On the eve of auto rental market consolidation, while the rest of the free world concentrates on how 93% of the North American market will soon be controlled by three companies, I couldn’t help but think of the opportunity that awaits the independent brands.
The opportunity first becomes apparent by understanding that the independents — the entrepreneurs in this industry — are alive and well and are filling the need for choice in car rental. This is manifested on Expedia, which has changed its matrix to display smaller brands on the first search results page. It is found in an article in the Sept/Oct 2012 issue of Budget Travel Magazine that highlights the independent car rental brands (“They Try Harder Too”).
That need for choice became clearer during our first-ever Auto Rental Summit in Hollywood, Fla. this week.
After flying into Ft. Lauderdale, I saw the independent brands such as Royal Rent-A-Car and E-Z Rent-A-Car with counters in the consolidated rental car facility alongside the big boys. Fox is just off airport and now has five locations in Florida, a testament to the brand’s growth in the state in less than two years.
The need for choice is evident in the pending Hertz sale of Advantage to Franchise Services of North America (FSNA), U-Save’s parent company. The Summit’s opening speaker, Bob Barton, is president and COO of FSNA.
This need for choice is an open door of opportunity. But how can the independents take advantage? That could be found during the presentation of Stuart Greif, who runs the JD Power and Associates Rental Car Satisfaction Study. It was two words on a single slide:
Those two words became a theme that worked its way through the seminars, roundtables, networking and celebrating in Florida.
A smile matters. Greif gave metrics that correlate the number of staff interactions — with smiles — in the car rental experience to an increase in satisfaction. “How much does a warm smile cost?” Greif pointed out. It’s true — the name brands with the big pocketbooks don’t have a lock on smiles.
Now here’s the good news for the industry overall: While JD Power won’t disclose the results of the 2012 rental car satisfaction study until Nov. 8, Greif did reveal that the average satisfaction index score for the industry overall continues trending upward since the Recession. And coming out of the Recession, the car rental industry’s scores continue to improve at a better pace than those from the hotel and airline industries.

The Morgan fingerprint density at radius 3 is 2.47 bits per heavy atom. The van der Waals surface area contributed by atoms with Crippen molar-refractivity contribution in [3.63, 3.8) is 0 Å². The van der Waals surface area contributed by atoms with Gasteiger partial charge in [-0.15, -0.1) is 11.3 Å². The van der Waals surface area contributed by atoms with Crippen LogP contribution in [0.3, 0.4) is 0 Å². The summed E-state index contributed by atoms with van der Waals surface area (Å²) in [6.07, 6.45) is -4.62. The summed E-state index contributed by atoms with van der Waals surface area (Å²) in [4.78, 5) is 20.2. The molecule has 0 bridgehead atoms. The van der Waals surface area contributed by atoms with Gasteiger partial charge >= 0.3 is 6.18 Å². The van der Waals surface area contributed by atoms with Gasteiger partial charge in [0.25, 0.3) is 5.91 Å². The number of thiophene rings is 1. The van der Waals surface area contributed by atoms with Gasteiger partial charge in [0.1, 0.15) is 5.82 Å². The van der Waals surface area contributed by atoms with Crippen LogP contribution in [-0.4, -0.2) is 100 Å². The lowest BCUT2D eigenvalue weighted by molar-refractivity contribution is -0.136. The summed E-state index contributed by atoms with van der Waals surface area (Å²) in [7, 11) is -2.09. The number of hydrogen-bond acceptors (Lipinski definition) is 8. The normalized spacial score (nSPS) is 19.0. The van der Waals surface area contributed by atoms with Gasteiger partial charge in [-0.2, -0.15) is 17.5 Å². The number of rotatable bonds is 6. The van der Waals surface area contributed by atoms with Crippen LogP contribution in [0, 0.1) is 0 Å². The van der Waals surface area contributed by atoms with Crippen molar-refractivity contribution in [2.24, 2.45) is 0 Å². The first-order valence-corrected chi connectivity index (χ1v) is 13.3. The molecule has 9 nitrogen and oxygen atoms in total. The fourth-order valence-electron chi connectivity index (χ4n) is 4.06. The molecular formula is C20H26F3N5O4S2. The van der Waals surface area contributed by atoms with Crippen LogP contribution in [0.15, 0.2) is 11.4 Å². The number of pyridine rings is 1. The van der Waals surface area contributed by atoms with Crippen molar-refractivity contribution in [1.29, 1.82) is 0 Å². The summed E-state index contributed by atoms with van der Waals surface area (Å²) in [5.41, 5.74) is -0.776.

Last year, ACE Rent-A-Car, an independent, had the highest cumulative score in the survey. The folks at ACE will tell you they did it by concentrating on their people first.
Greif also mentioned another JD Power customer satisfaction study for the hotel industry. Ranking third overall — behind luxury brands Ritz Carlton and Four Seasons — is Drury Hotels, a family-owned, mid-scale chain based in the Midwest. Drury’s ranking is a testament to the fact that you can “compete asymmetrically with bigger brands,” Greif said.
Greif showed that as customer satisfaction increases, so does advocacy, loyalty and usage of that brand. This fact ties into data presented from a Frontline Performance Group survey on local market customers. For loyal customers, who rent four or more times a year, the price tipping point that would send them elsewhere is $8 a day. The tipping point for the less frequent customer, who rents one to two times a year, is $3.50.
The point is that if you can create a loyal customer then you do not have to compete directly with a major brand on price. That loyalty is built first and foremost by your people.
And that’s because people matter — a point that became especially evident in the acceptance speeches from the winners of the Auto Rental News Professional of the Year Awards, sponsored by American Express.
To hear Stacey Milliken, who works for Burgner Enterprises, the Dollar Thrifty franchisee in Nashville, and Elizabeth Alonso from Midway Car Rental in Southern California, is to experience excellent customer service come to life. (Veronica Weston of Avis Budget Group couldn’t travel because of Storm Sandy.) There are no words on paper that can capture their reactions to winning the award or the emotions in their speeches on their commitment to their companies and customers.
A rental car may be a commodity, but the people in this industry are not.